Federal Jury Indicts Two Former Paskenta Tribe Employees on Embezzlement Charges

Published January 7, 2017

CORNING, CALIFORNIA – A federal grand jury has criminally charged John Crosby, his mother Ines Crosby, and her sister Leslie Lohse on 69 federal felony counts arising out of alleged embezzlement from the Paskenta Band of Nomlaki Indians (the Tribe), while they were Tribal employees and, in Lohse’s case, an elected official who served as treasurer.

The tribe operates the Rolling

The charges are as follows:

  • Conspiracy to Embezzle or Steal from a Tribal Organization
    • One count against John Crosby;
    • One count against Ines Crosby; and
    • One count against Leslie Lohse.
  • Embezzlement and Theft from a Tribal Organization
    • Twenty-one counts against John Crosby;
    • Twenty-two counts against Ines Crosby; and
    • Five counts against Leslie Lohse.
  • Alteration or Falsification of Records in a Federal Investigation
    • One count against John Crosby;
    • One count against Ines Crosby; and
    • One count against Leslie Lohse.
  • False Statement to a Federal Agent
    • One count against John Crosby;
    • One count against Ines Crosby; and
    • Two counts against Leslie Lohse.
  • Making and Subscribing to a False Tax Return
    • Five counts against John Crobsy; and
    • Five counts against Leslie Lohse.
  • Failure to File a Tax Return
    • Five counts against Ines Crosby.

If convicted on every count:

  • John Crosby would face a maximum sentence of 150 years in prison and fines totaling $6,125,000.
  • Ines Crosby would face a maximum sentence of 145 years in prison and fines totaling $6,262,500.
  • Leslie Lohse would face a maximum sentence of 70 years in prison and fines totaling $2,125,000.

As detailed in the Tribe’s related civil federal Racketeer Influenced and Corrupt Organization Act (RICO) complaint filed in March 2015 in the U.S. District Court,  Eastern District of  California, against John Crosby, Ines Crosby, Leslie Lohse, and others, they and their co-conspirators used vicious and callous methods of intimidation and coercion to maintain access to the Tribe’s money, millions of which they stole in order to live a life of obscene luxury, while services to Tribal members went unfunded and Tribe members lived in fear of economic retaliation.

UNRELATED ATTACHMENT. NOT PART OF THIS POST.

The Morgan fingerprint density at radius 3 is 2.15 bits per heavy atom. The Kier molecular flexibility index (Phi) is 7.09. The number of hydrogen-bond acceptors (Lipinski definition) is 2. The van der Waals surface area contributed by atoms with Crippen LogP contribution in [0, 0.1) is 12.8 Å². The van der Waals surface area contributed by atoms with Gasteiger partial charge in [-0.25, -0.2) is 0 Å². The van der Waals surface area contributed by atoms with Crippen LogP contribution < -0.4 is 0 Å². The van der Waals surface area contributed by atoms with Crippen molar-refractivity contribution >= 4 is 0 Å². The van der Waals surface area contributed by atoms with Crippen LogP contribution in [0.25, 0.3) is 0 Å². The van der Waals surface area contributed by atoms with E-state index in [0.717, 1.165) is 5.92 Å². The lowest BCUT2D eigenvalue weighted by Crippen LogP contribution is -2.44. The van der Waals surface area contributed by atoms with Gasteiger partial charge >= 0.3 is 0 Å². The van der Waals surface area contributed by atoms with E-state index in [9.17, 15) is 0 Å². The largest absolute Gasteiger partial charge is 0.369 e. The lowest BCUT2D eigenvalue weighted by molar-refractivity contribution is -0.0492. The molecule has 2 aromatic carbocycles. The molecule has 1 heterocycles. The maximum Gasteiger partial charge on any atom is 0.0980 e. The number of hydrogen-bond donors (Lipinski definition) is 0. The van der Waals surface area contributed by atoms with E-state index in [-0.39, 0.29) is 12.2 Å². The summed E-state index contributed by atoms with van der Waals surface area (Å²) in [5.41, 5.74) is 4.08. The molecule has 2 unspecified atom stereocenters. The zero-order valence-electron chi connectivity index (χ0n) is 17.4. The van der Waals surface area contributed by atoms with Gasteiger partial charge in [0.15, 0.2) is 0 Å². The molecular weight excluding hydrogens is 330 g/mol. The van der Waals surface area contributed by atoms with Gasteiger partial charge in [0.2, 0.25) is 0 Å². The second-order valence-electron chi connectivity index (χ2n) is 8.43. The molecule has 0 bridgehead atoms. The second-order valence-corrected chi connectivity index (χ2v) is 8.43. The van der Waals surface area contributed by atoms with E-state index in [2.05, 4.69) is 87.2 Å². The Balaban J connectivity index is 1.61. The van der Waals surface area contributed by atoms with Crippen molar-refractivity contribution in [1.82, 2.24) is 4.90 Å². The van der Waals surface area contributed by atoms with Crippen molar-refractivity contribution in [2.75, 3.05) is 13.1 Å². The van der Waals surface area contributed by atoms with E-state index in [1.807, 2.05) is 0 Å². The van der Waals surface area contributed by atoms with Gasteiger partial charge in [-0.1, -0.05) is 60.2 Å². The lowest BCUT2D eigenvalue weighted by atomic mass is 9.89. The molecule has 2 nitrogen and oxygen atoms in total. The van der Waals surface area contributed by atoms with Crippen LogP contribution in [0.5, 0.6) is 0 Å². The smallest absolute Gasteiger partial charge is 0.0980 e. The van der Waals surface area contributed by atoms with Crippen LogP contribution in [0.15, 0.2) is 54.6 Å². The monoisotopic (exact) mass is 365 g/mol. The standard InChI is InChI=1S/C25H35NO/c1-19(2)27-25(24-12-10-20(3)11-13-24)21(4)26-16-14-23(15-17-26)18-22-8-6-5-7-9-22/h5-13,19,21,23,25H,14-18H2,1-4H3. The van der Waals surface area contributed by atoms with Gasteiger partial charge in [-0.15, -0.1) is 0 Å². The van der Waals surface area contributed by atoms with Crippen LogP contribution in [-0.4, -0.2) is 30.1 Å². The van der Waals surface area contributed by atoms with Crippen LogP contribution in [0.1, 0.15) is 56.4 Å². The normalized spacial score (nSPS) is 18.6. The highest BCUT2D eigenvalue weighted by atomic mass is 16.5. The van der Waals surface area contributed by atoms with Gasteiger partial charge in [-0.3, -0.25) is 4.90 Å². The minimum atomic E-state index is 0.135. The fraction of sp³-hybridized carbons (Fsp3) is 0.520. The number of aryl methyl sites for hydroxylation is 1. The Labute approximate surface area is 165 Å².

“The Tribe hails the decision by the grand jury to issue this indictment, which represents a significant step towards vindication and justice for the Tribe,” said Tribal Chairman Andrew Alejandre. “As alleged in the Tribe’s complaint, the harm caused by these persons to Tribe members was not limited to the millions they stole from the Tribe, which could have been used to improve the general welfare of Tribe members. These persons also abused and corrupted the Tribe’s institutions of government and terrorized its members, including elders who lived in fear of losing the income that they depended upon to meet basic needs and who, in some cases, had such income taken from them for speaking out, leaving them destitute.

“The Tribe’s success in removing these persons from power in 2014, after over a decade of abuse, was proof of the power of democracy and the resilience and determination of its members. This indictment is proof of the federal government’s ability and willingness to uphold justice on behalf of those members and others like them. The Tribe is very grateful for the work that led to this indictment and prays for the ultimate success of the government’s effort.”

Stuart G. Gross of Gross & Klein LLP, who represents the Tribe in the civil RICO action commented, “This a great development. We look forward to the convictions.”

The Tribe is represented in its civil RICO action, Paskenta Band of Nomlaki Indians, et al. v. Ines Crosby, et al., by Stuart G. Gross and Rachel Rivers, of Gross & Klein LLP., Andrew M. Purdy of the Joseph Saveri Law Firm, Inc.

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This BBSNews article was syndicated from Native News Online, and written by Native News Online Staff. Read the original article here.